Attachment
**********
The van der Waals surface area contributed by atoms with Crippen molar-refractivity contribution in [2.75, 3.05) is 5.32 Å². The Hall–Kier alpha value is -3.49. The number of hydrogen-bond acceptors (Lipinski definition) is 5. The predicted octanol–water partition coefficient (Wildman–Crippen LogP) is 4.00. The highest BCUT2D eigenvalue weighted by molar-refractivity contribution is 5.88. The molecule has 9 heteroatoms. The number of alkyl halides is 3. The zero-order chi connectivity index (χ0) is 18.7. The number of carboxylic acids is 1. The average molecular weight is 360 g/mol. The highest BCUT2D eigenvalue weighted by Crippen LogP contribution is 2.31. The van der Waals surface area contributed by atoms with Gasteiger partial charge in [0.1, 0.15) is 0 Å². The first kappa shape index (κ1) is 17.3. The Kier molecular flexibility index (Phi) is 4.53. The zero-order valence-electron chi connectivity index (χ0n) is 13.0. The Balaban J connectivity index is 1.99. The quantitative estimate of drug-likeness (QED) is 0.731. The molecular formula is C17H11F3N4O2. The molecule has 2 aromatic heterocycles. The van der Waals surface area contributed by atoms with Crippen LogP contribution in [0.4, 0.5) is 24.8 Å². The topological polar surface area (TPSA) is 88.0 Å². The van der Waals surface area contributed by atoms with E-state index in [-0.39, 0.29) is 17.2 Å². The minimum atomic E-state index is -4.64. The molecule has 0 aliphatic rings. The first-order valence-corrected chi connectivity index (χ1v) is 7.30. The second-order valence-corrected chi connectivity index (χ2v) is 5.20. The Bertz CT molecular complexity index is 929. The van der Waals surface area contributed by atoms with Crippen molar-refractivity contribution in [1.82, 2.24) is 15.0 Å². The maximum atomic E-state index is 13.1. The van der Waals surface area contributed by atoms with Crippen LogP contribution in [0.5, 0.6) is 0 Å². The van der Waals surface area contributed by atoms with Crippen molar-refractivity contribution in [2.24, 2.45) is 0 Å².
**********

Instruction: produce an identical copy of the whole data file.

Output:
The van der Waals surface area contributed by atoms with Crippen molar-refractivity contribution in [2.75, 3.05) is 5.32 Å². The Hall–Kier alpha value is -3.49. The number of hydrogen-bond acceptors (Lipinski definition) is 5. The predicted octanol–water partition coefficient (Wildman–Crippen LogP) is 4.00. The highest BCUT2D eigenvalue weighted by molar-refractivity contribution is 5.88. The molecule has 9 heteroatoms. The number of alkyl halides is 3. The zero-order chi connectivity index (χ0) is 18.7. The number of carboxylic acids is 1. The average molecular weight is 360 g/mol. The highest BCUT2D eigenvalue weighted by Crippen LogP contribution is 2.31. The van der Waals surface area contributed by atoms with Gasteiger partial charge in [0.1, 0.15) is 0 Å². The first kappa shape index (κ1) is 17.3. The Kier molecular flexibility index (Phi) is 4.53. The zero-order valence-electron chi connectivity index (χ0n) is 13.0. The Balaban J connectivity index is 1.99. The quantitative estimate of drug-likeness (QED) is 0.731. The molecular formula is C17H11F3N4O2. The molecule has 2 aromatic heterocycles. The van der Waals surface area contributed by atoms with Crippen LogP contribution in [0.4, 0.5) is 24.8 Å². The topological polar surface area (TPSA) is 88.0 Å². The van der Waals surface area contributed by atoms with E-state index in [-0.39, 0.29) is 17.2 Å². The minimum atomic E-state index is -4.64. The molecule has 0 aliphatic rings. The first-order valence-corrected chi connectivity index (χ1v) is 7.30. The second-order valence-corrected chi connectivity index (χ2v) is 5.20. The Bertz CT molecular complexity index is 929. The van der Waals surface area contributed by atoms with Crippen molar-refractivity contribution in [1.82, 2.24) is 15.0 Å². The maximum atomic E-state index is 13.1. The van der Waals surface area contributed by atoms with Crippen LogP contribution in [0.5, 0.6) is 0 Å². The van der Waals surface area contributed by atoms with Crippen molar-refractivity contribution in [2.24, 2.45) is 0 Å².